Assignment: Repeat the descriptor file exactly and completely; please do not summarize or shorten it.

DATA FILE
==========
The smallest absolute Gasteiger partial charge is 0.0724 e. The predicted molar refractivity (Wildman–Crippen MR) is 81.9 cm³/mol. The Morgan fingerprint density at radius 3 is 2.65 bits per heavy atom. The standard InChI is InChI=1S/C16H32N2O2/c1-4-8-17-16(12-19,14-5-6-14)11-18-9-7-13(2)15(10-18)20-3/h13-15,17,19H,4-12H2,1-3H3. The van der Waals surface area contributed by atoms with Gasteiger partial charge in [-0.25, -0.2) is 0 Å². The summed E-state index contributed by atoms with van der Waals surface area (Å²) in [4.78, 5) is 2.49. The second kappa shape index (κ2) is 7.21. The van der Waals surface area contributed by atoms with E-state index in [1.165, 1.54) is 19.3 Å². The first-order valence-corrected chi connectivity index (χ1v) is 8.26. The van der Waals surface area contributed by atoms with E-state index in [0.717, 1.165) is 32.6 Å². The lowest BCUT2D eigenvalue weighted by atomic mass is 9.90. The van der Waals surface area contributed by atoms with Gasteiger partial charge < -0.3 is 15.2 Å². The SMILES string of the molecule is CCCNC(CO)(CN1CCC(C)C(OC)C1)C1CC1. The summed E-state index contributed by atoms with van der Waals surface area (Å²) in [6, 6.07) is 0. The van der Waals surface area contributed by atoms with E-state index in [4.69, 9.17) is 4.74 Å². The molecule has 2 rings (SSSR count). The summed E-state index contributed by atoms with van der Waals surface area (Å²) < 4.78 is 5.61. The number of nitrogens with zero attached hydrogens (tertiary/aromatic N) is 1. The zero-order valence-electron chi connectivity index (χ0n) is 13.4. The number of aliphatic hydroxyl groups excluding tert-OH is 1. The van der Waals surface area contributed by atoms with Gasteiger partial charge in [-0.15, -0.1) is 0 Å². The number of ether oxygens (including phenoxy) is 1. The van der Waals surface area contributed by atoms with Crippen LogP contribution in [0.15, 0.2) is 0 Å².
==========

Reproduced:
The smallest absolute Gasteiger partial charge is 0.0724 e. The predicted molar refractivity (Wildman–Crippen MR) is 81.9 cm³/mol. The Morgan fingerprint density at radius 3 is 2.65 bits per heavy atom. The standard InChI is InChI=1S/C16H32N2O2/c1-4-8-17-16(12-19,14-5-6-14)11-18-9-7-13(2)15(10-18)20-3/h13-15,17,19H,4-12H2,1-3H3. The van der Waals surface area contributed by atoms with Gasteiger partial charge in [-0.25, -0.2) is 0 Å². The summed E-state index contributed by atoms with van der Waals surface area (Å²) in [4.78, 5) is 2.49. The second kappa shape index (κ2) is 7.21. The van der Waals surface area contributed by atoms with E-state index in [1.165, 1.54) is 19.3 Å². The first-order valence-corrected chi connectivity index (χ1v) is 8.26. The van der Waals surface area contributed by atoms with E-state index in [0.717, 1.165) is 32.6 Å². The lowest BCUT2D eigenvalue weighted by atomic mass is 9.90. The van der Waals surface area contributed by atoms with Gasteiger partial charge < -0.3 is 15.2 Å². The SMILES string of the molecule is CCCNC(CO)(CN1CCC(C)C(OC)C1)C1CC1. The summed E-state index contributed by atoms with van der Waals surface area (Å²) in [6, 6.07) is 0. The van der Waals surface area contributed by atoms with E-state index in [4.69, 9.17) is 4.74 Å². The molecule has 2 rings (SSSR count). The summed E-state index contributed by atoms with van der Waals surface area (Å²) < 4.78 is 5.61. The number of nitrogens with zero attached hydrogens (tertiary/aromatic N) is 1. The zero-order valence-electron chi connectivity index (χ0n) is 13.4. The number of aliphatic hydroxyl groups excluding tert-OH is 1. The van der Waals surface area contributed by atoms with Gasteiger partial charge in [-0.15, -0.1) is 0 Å². The number of ether oxygens (including phenoxy) is 1. The van der Waals surface area contributed by atoms with Crippen LogP contribution in [0.15, 0.2) is 0 Å².